The ratio of statements like "If [Candidate X] wins the election, I'm moving to [Sovereignty Y]" to actual migration probably exceeds 2:1, perhaps by an order of magnitude or two. Yes, some of it is cheap talk and signaling, mixed with a rather large dollop of political kayfabe, but there are some real structural barriers to migration, both ab and ad. It sort of makes me wonder what's so non-euvoluntary about the choice of where to live and under what regime.
Suppose that Country A is ten times as productive as Country B, but the state policy is that the number of job permits issued for citizens age 16-30 is fixed at 40% of the native-born population in that age range. Even though there is a strong incentive for folks to migrate from Country A to Country B, there's a similarly strong incentive for voters in Country A to to bar Country B-ers to cross the border and get a job. Here, we have something that walks like a duck and quacks like a duck, but still quite ain't a duck. This seems like an uncompensated externality, but it's one borne not of omission. Rather, it's a problem of commission.
The ECON 101 description of a negative externality talks about three parties: Al, Bob and Carlos. Al and Bob trade tacos for beer, but when their meal is done, they throw the taco wrappers and the beer bottles on Carlos's lawn. Al and Bob have passed part of the costs of their taco-n-beer meal onto Carlos without paying for the privilege. Now, in the classic economics story, Carlos may or may not have fully defined property rights over his lawn, but he does have the ability to petition for redress of injury. Since the activity that generated the externality was voluntary, the coercive power of the state may have a legitimate role in adjudicating disputes.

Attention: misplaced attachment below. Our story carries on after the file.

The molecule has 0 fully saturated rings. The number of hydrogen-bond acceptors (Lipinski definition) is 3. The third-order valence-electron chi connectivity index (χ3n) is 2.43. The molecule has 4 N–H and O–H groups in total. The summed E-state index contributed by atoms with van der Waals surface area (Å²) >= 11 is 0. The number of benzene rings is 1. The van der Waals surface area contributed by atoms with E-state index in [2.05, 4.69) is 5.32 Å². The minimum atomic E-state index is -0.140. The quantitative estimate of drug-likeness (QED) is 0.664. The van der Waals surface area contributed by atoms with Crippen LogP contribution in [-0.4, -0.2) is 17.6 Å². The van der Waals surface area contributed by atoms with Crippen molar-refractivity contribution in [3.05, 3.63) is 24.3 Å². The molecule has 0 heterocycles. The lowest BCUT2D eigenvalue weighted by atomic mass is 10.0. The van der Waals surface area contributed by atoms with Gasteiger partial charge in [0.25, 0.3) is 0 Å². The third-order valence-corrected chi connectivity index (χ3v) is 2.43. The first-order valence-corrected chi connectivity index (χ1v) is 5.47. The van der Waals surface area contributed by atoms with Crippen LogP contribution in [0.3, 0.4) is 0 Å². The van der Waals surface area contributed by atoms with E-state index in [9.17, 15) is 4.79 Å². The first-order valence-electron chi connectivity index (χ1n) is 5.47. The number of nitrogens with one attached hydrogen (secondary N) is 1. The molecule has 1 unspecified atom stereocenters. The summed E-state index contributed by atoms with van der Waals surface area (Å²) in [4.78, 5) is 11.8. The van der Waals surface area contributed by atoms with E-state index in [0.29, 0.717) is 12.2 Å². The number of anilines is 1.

Contrast the story above with something like immigration (or, worse yet, emigration) restrictions. Here, the political process has already had its say. Instead of voluntary private action generating costs borne by others, it is the coercive power of the state that imposes costs on others.
In the classic econ scenario, externalities might remain uncompensated because of high bargaining costs. In a political scenario, externalities remain uncompensated under the threat of violence.
So what does this imply for folks who want to balkanize or just run away when they don't get their way politically? How about exclaves? They're pretty rare in Anglophone countries, but that doesn't mean they're impossible. Suppose the Free State Project gains more traction and instead of just politically squatting, folks claim exclave status, maybe with, I don't know, New Zealand as the absentee foreign sovereignty. Sounds pretty good for folks who like tax zone competition and voting with your feet rather than your fingers, but I suspect it wouldn't fly with the Department of Homeland Security. I'm old enough that Waco and Ruby Ridge are still relatively fresh in my memory.
So, to revive Andrea's Question, what are some practical ways in which euvoluntarists can work to make migration more euvoluntary? Americans have a sense of frontier, where if you're being oppressed, you can pull up stakes and move West. Well, we hit an ocean, what now? Seasteading? Spacesteading? Conquest? Are charter cities dead? What would you do?
This post inspired by comments from friend of EE Eric Crampton.